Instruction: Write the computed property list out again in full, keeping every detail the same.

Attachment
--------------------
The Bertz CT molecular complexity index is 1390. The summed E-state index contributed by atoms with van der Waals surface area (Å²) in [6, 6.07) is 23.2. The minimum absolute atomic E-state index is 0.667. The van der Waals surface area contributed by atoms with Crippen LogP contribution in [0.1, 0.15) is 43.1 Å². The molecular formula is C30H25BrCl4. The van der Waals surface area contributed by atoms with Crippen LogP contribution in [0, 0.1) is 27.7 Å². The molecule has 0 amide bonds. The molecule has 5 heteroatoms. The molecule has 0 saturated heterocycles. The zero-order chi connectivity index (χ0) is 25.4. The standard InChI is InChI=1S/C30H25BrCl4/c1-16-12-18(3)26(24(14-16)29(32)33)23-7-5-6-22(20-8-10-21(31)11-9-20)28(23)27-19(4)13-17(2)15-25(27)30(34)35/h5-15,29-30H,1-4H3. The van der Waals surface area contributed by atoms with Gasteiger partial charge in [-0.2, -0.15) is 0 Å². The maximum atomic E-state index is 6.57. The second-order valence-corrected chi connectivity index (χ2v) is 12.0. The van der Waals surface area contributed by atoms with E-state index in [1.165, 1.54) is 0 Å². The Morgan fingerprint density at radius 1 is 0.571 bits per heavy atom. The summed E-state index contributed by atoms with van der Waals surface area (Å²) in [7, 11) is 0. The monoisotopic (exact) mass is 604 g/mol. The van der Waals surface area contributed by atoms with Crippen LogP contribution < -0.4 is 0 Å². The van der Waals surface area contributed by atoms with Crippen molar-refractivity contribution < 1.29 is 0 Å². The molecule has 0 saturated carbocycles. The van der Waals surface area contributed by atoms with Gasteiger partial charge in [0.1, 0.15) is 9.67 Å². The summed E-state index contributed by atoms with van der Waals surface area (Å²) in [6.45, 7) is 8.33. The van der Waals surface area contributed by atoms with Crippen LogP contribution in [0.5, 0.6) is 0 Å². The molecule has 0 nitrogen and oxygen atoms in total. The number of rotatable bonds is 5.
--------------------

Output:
The Bertz CT molecular complexity index is 1390. The summed E-state index contributed by atoms with van der Waals surface area (Å²) in [6, 6.07) is 23.2. The minimum absolute atomic E-state index is 0.667. The van der Waals surface area contributed by atoms with Crippen LogP contribution in [0.1, 0.15) is 43.1 Å². The molecular formula is C30H25BrCl4. The van der Waals surface area contributed by atoms with Crippen LogP contribution in [0, 0.1) is 27.7 Å². The molecule has 0 amide bonds. The molecule has 5 heteroatoms. The molecule has 0 saturated heterocycles. The zero-order chi connectivity index (χ0) is 25.4. The standard InChI is InChI=1S/C30H25BrCl4/c1-16-12-18(3)26(24(14-16)29(32)33)23-7-5-6-22(20-8-10-21(31)11-9-20)28(23)27-19(4)13-17(2)15-25(27)30(34)35/h5-15,29-30H,1-4H3. The van der Waals surface area contributed by atoms with Gasteiger partial charge in [-0.2, -0.15) is 0 Å². The maximum atomic E-state index is 6.57. The second-order valence-corrected chi connectivity index (χ2v) is 12.0. The van der Waals surface area contributed by atoms with E-state index in [1.165, 1.54) is 0 Å². The Morgan fingerprint density at radius 1 is 0.571 bits per heavy atom. The summed E-state index contributed by atoms with van der Waals surface area (Å²) in [7, 11) is 0. The monoisotopic (exact) mass is 604 g/mol. The van der Waals surface area contributed by atoms with Crippen LogP contribution < -0.4 is 0 Å². The van der Waals surface area contributed by atoms with Crippen molar-refractivity contribution < 1.29 is 0 Å². The molecule has 0 saturated carbocycles. The van der Waals surface area contributed by atoms with Gasteiger partial charge in [0.1, 0.15) is 9.67 Å². The summed E-state index contributed by atoms with van der Waals surface area (Å²) in [6.45, 7) is 8.33. The van der Waals surface area contributed by atoms with Crippen LogP contribution in [0.5, 0.6) is 0 Å². The molecule has 0 nitrogen and oxygen atoms in total. The number of rotatable bonds is 5.